The International Federation of Journalists today strongly condemned the killing of Krishna Sen, editor of Janadisha - apparently in jail after being tortured - and has called on the Prime Minister of Nepal, Sher Bahadur Deuba, to immediately launch an investigation and to bring those responsible to justice.
According to reports to the IFJ, Sen was arrested on May 20 and international sources say he died, probably sometime last week, after being tortured at an undisclosed prison to make him confess to his ties to the Maoist movement and his contacts with the Maoist leaders.
"These reports, if true, are a horrifying indicator of the deterioration in the conditions for press freedom in Nepal," said Aidan White, IFJ General Secretary. "We demand a full investigation of the reported torture and killing of our colleague."
His body was handed over to his family for cremation but the authorities did not supply any information on the reasons for Sen's death. According to several sources in Katmandu he was in good health before his arrest at a house in suburban Katmandu. Sen, who police say was an official of the Nepalese Communist Party (Maoist) for the Katmandu region, was detained in an unknown place for nearly one month.
In March a Nepalese court ordered Sen's release after more than two years in prison for having published an interview with rebel leader Baburam Bhattarai.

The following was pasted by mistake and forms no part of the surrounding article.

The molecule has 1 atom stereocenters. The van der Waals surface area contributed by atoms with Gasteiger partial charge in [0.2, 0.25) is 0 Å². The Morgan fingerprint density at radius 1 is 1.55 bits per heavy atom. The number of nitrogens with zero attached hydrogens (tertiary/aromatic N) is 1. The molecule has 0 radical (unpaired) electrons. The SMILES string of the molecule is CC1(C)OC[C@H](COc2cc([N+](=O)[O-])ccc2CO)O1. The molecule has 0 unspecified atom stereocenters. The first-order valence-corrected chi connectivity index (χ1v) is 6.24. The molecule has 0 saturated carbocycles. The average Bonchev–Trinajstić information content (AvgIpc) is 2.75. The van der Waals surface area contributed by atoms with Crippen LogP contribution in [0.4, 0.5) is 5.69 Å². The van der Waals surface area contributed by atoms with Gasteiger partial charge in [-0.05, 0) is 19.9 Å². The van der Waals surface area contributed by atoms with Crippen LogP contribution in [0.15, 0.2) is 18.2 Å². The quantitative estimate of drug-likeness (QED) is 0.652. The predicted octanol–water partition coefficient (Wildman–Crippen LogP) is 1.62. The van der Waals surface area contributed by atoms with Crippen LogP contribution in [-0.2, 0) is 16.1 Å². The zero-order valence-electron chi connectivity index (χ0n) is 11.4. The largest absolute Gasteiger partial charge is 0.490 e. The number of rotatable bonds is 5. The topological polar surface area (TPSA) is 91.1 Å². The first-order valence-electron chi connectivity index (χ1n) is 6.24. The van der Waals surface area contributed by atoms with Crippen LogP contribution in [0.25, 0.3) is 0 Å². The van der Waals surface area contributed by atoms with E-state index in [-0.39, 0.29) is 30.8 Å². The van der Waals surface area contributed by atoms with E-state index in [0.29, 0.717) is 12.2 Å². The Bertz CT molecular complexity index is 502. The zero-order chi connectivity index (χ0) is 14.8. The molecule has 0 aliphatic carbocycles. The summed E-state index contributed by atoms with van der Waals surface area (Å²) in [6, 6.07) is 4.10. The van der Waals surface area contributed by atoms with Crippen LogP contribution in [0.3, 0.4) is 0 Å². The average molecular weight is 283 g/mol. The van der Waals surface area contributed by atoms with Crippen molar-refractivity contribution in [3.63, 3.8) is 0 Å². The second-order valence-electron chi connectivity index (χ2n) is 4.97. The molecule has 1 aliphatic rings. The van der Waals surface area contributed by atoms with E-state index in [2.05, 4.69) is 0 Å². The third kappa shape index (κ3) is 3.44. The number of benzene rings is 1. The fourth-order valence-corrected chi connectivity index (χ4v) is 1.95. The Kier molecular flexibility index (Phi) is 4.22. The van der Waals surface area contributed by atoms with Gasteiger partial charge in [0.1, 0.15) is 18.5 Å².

The IFJ was told yesterday by its affiliate the National Union of Journalists of Nepal of Sen's death. There have been regular reports on the deteriorating safety and press freedom conditions of Nepalese journalists. During the last six months, local rights groups say more than 100 journalists have been arrested. Various fact-finding missions by major international press freedom groups have also revealed systematic torture and regular abductions by the security forces as well as the Maoist movement.
The journalists' arrests have created a climate of fear, and self-censorship is widespread. The IFJ is currently investigating more than 37 cases of journalists and media staff killed since January 1st 2002.